For those in the life sciences industry, audits are a normal and consistent part of their world. Regulatory compliance means all eyes must be focused on product safety and quality. We all take protection for granted, but it is standards such as FDA (21 CFR Part 11), GxP, and ISO 9001 that give business, and the consumer a sense of confidence and security.
So, what about your life science organization? Is the intention there, but your knowledge in need of fine tuning?
Let’s look at a few things those in the industry are doing to ensure compliance.
You may need these to become second nature for your business.
Monitoring should walk happily, hand in hand with auditing. To use a more modern comparison, they should be BFF’s (Best Friends Forever)
Looking carefully at how your business runs, and identifying areas of concern is not about pointing the finger at departments or individuals, but rather a tool to be used for the improvement of all processes and procedures throughout your organization.
Continuous monitoring allows insight to process anomalies that may be overlooked if left until an audit drags you into reality.
Don’t be afraid of the “A” word.
Audits are there to expose all those things that may be happening contrary to your good intention.
In the simplest terms, audits should identify, correct, and improve. Monitoring then acts as a second in command, making sure those improvements are working well.
See? Best friends.
While I’m not saying you should be thrilled with the prospect of the scrutiny an audit can introduce, just see it for what’s its worth. That scary audit monster, when confronted is sometimes just a big misunderstood teddy bear.
Albeit, one with fangs, and wielding a large kitchen knife.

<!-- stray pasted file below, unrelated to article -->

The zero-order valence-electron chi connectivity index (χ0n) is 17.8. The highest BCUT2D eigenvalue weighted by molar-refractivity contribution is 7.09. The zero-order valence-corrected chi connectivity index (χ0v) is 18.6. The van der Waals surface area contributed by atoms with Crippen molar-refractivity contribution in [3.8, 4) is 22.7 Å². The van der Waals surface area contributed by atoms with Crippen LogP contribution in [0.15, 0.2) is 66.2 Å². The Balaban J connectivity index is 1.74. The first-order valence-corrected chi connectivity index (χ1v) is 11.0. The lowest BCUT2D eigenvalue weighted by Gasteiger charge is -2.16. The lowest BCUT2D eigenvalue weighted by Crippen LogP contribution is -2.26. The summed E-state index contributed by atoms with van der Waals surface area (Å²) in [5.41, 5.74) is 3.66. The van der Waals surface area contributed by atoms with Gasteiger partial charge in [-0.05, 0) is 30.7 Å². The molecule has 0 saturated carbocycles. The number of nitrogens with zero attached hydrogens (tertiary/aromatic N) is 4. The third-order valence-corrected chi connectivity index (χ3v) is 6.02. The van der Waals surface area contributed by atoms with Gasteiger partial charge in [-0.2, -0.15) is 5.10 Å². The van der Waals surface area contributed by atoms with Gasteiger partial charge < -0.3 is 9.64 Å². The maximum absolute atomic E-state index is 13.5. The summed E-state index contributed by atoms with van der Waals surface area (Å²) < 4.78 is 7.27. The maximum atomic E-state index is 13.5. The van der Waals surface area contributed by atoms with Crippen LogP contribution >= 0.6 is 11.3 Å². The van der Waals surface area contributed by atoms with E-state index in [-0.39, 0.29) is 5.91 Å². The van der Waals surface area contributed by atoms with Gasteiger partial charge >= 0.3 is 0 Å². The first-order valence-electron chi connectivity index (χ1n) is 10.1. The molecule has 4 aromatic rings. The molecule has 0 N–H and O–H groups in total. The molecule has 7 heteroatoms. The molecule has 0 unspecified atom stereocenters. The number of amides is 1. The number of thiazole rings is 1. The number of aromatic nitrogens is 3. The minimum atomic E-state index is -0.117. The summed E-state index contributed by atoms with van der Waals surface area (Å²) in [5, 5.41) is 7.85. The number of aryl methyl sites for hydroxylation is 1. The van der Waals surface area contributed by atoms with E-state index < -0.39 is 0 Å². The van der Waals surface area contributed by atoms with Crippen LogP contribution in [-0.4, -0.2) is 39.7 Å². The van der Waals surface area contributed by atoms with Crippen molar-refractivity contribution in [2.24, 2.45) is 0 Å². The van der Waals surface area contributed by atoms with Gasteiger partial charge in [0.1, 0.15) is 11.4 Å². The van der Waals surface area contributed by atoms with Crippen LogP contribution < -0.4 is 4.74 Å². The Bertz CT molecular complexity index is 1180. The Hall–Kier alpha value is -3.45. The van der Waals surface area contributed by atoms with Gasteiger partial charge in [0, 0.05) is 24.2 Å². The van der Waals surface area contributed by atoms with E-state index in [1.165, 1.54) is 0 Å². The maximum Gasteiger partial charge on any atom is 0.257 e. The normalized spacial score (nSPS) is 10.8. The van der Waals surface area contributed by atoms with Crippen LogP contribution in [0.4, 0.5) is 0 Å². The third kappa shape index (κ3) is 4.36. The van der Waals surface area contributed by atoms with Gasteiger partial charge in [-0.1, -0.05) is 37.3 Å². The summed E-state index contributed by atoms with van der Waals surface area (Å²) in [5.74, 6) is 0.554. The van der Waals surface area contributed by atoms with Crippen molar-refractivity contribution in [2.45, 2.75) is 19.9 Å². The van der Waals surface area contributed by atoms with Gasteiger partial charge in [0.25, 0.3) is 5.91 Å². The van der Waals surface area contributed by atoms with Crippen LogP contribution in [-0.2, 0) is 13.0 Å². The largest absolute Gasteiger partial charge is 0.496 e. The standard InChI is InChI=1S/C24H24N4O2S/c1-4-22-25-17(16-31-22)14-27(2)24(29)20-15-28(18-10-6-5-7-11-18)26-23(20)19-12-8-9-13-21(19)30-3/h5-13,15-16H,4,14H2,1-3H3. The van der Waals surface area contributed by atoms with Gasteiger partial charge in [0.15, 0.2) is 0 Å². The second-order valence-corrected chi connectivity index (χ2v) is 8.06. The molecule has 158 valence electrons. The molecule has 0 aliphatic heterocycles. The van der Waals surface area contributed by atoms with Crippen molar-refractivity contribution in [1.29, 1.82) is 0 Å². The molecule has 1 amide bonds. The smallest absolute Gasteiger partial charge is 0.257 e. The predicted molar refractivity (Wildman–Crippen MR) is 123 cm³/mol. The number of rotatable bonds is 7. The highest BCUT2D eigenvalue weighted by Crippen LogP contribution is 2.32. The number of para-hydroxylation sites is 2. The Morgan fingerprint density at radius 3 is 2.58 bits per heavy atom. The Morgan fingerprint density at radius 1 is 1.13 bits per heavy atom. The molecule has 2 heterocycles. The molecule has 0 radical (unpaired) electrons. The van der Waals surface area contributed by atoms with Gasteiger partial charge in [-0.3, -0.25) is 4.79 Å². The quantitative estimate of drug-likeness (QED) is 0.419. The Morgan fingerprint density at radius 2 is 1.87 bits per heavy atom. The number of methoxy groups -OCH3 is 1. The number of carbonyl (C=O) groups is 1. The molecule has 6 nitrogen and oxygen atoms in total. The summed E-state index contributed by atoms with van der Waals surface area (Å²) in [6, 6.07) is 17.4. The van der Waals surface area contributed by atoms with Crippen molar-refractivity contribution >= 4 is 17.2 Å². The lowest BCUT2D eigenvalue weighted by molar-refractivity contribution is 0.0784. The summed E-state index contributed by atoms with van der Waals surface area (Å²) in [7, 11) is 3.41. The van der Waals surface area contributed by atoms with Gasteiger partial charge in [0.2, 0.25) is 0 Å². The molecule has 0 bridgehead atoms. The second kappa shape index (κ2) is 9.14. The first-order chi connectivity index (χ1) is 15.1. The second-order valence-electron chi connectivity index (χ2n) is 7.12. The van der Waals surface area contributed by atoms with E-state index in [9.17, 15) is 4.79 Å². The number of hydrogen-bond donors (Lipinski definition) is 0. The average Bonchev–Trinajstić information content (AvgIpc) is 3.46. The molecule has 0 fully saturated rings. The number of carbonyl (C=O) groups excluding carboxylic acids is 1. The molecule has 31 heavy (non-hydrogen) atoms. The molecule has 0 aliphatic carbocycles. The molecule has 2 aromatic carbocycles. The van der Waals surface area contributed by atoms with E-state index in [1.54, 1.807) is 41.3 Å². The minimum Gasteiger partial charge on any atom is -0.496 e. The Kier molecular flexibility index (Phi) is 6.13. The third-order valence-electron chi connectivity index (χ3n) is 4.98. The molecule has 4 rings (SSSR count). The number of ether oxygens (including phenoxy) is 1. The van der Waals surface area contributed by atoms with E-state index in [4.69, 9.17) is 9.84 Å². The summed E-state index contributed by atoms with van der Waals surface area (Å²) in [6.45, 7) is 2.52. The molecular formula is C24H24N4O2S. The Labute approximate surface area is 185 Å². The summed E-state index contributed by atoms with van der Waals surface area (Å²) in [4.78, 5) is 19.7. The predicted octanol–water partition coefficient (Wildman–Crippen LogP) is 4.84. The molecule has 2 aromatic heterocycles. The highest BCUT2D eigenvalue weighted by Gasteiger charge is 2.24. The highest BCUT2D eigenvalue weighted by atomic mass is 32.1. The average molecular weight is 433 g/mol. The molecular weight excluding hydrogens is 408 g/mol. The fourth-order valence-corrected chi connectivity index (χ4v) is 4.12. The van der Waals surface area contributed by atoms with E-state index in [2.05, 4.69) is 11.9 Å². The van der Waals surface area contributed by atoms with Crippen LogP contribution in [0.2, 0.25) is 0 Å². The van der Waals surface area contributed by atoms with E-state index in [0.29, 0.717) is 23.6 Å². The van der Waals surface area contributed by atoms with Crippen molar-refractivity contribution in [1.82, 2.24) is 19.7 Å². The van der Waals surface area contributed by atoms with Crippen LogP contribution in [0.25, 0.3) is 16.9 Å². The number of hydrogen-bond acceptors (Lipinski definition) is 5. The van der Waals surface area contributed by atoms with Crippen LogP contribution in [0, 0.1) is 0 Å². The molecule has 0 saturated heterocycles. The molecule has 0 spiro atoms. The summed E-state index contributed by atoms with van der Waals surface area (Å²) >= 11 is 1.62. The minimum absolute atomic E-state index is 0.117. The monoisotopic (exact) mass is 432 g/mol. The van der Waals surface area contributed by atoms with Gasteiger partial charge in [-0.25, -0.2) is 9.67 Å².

Ok, let’s move on.
A form of monitoring, version control is like having an efficient garbage disposal.
All the editions of documents no longer valid or current are archived, with the most relevant taking center stage. From there, any changes made are immediately recognizable.
A correctly implemented system will ensure documents are all accessed with ease, and more importantly, that everyone is looking at the most current one.
Each version is then approved, for further action and distribution.
I can hear the cheering now.
It is essential that communication remains a priority, and internal practices are examined just as closely as any other protocol.
The last thing any organization wants is for staff to put the company at risk, simply because they are ignorant of the regulatory requirements.
Correct lines of communication allow staff to know, and understand their employer’s efforts in continued compliance. These avenues will empower your people to recognize issues, and bring them to the attention of appropriate people.
Strong corporate integrity, whether disseminating documents electronically, or through verbal communication, should remain the benchmark for all employees.
Taking The Wheel
Regulated organizations are seeing the benefit from the implementation of management software systems , with a view to lessening the possibility of red marks on audit results.
Control focused life science companies tend to sit up and take notice of regulatory needs, simply because they are one of the most vulnerable to issues of non-compliance.
Taking control simply demonstrates to staff, auditors, and competitors that you’re being proactive, that you have an awareness of the intricacies involved in your industry’s compliance, and that you are prepared to tackle issues head on.
Adjust, Improve, Move On
The challenge for any life science business is to continuously move forward. If that is not your organization’s mindset, then you run the risk of being left behind.
Any organization’s success, from a compliance standpoint, and as a potential market leader depends on it.
Whilst most companies are aware of corporate obedience, they do not wish to be reminded repeatedly about the consequences of non-compliance.
For a business owner to avoid the naughty corner, however, adequate time must be dedicated to ensuring you are not on the receiving end of any punishment.
Flaws in compliance management can seriously hurt an organization. Penalties aside, the flow-on effect to customers and their perception of your organization is often tainted, with a path to repair unlikely.
Is it time to look at your controls?